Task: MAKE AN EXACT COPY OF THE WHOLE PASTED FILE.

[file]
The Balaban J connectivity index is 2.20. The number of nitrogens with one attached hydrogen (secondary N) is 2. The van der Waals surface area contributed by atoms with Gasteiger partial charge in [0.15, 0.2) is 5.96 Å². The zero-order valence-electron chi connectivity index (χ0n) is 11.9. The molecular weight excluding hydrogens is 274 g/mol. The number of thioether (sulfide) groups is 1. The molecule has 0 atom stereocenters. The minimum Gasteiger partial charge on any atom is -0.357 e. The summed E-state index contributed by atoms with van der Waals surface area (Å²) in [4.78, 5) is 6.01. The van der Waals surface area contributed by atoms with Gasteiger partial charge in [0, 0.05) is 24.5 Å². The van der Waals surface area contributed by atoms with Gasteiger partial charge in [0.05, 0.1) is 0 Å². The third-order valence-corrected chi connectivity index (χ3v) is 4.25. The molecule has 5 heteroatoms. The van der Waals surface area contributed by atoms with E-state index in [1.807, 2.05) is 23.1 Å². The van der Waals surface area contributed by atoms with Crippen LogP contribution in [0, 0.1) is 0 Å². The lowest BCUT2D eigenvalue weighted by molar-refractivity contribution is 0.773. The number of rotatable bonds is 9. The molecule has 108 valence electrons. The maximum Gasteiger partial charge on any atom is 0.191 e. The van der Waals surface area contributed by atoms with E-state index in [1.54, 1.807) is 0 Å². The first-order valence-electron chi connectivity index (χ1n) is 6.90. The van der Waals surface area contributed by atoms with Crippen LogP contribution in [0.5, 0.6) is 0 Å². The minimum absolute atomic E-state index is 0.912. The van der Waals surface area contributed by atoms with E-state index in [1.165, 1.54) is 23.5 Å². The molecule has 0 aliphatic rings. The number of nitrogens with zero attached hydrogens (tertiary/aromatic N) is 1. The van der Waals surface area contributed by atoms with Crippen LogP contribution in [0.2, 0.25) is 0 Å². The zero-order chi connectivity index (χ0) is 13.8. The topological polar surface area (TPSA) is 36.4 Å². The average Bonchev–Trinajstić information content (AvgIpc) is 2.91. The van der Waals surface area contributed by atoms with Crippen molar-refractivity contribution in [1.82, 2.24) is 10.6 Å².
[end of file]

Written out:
The Balaban J connectivity index is 2.20. The number of nitrogens with one attached hydrogen (secondary N) is 2. The van der Waals surface area contributed by atoms with Gasteiger partial charge in [0.15, 0.2) is 5.96 Å². The zero-order valence-electron chi connectivity index (χ0n) is 11.9. The molecular weight excluding hydrogens is 274 g/mol. The number of thioether (sulfide) groups is 1. The molecule has 0 atom stereocenters. The minimum Gasteiger partial charge on any atom is -0.357 e. The summed E-state index contributed by atoms with van der Waals surface area (Å²) in [4.78, 5) is 6.01. The van der Waals surface area contributed by atoms with Gasteiger partial charge in [0, 0.05) is 24.5 Å². The van der Waals surface area contributed by atoms with Gasteiger partial charge in [0.05, 0.1) is 0 Å². The third-order valence-corrected chi connectivity index (χ3v) is 4.25. The molecule has 5 heteroatoms. The van der Waals surface area contributed by atoms with E-state index in [1.807, 2.05) is 23.1 Å². The van der Waals surface area contributed by atoms with Crippen LogP contribution in [0, 0.1) is 0 Å². The lowest BCUT2D eigenvalue weighted by molar-refractivity contribution is 0.773. The number of rotatable bonds is 9. The molecule has 108 valence electrons. The maximum Gasteiger partial charge on any atom is 0.191 e. The van der Waals surface area contributed by atoms with E-state index in [1.54, 1.807) is 0 Å². The first-order valence-electron chi connectivity index (χ1n) is 6.90. The van der Waals surface area contributed by atoms with Crippen LogP contribution in [0.5, 0.6) is 0 Å². The minimum absolute atomic E-state index is 0.912. The van der Waals surface area contributed by atoms with E-state index in [1.165, 1.54) is 23.5 Å². The molecule has 0 aliphatic rings. The number of nitrogens with zero attached hydrogens (tertiary/aromatic N) is 1. The van der Waals surface area contributed by atoms with Crippen LogP contribution in [0.2, 0.25) is 0 Å². The zero-order chi connectivity index (χ0) is 13.8. The topological polar surface area (TPSA) is 36.4 Å². The average Bonchev–Trinajstić information content (AvgIpc) is 2.91. The van der Waals surface area contributed by atoms with Crippen molar-refractivity contribution in [1.82, 2.24) is 10.6 Å².